Soda tax fight bubbling in Philadelphia

Jeff Niederdeppe, a communication professor at Cornell University who studies health messaging and co-author of the recent study “Americans’ opinions about policies to reduce consumption of sugar-sweetened beverages,” says the beverage industry will fight Philadelphia Mayor Jim Kenney’s proposed soda tax by funding front groups to make it appear like there is a grassroots uprising.


Niederdeppe says:

“Inevitably, the main opponent of a Philadelphia soda tax will be the beverage industry. They will fund front groups with names like “Americans Against Taxes” to try to make it sound like there is a grassroots uprising against these policies. But make no mistake, this is just a powerful industry trying to protect its business interests – to keep marketing its harmful products however they want to, often in ways that appeal directly to children.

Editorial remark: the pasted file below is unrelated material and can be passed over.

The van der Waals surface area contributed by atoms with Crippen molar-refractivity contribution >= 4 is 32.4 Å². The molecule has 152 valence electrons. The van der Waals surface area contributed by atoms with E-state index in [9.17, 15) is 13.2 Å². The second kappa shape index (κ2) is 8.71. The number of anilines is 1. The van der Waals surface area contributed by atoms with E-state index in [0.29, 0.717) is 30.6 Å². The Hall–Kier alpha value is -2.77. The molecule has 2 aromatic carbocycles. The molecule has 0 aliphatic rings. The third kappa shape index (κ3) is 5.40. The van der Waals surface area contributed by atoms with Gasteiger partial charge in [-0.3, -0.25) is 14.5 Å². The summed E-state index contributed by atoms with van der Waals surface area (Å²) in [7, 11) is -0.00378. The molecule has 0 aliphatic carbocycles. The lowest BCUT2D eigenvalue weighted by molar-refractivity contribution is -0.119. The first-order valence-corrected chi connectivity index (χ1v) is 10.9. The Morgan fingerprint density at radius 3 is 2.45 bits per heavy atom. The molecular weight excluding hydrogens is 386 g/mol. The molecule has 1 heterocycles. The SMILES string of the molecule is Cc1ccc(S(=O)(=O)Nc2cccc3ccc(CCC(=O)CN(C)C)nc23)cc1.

“The beverage industry will outspend public health advocates by a large margin in an effort to defeat this tax. They will use strategies that are designed to confuse voters. For example, they will call it a ‘food tax’ when in fact most beverages being taxed – like Coca-Cola and Sprite – are not food, just 16 teaspoons of sugar masquerading as a 20 ounce beverage.”


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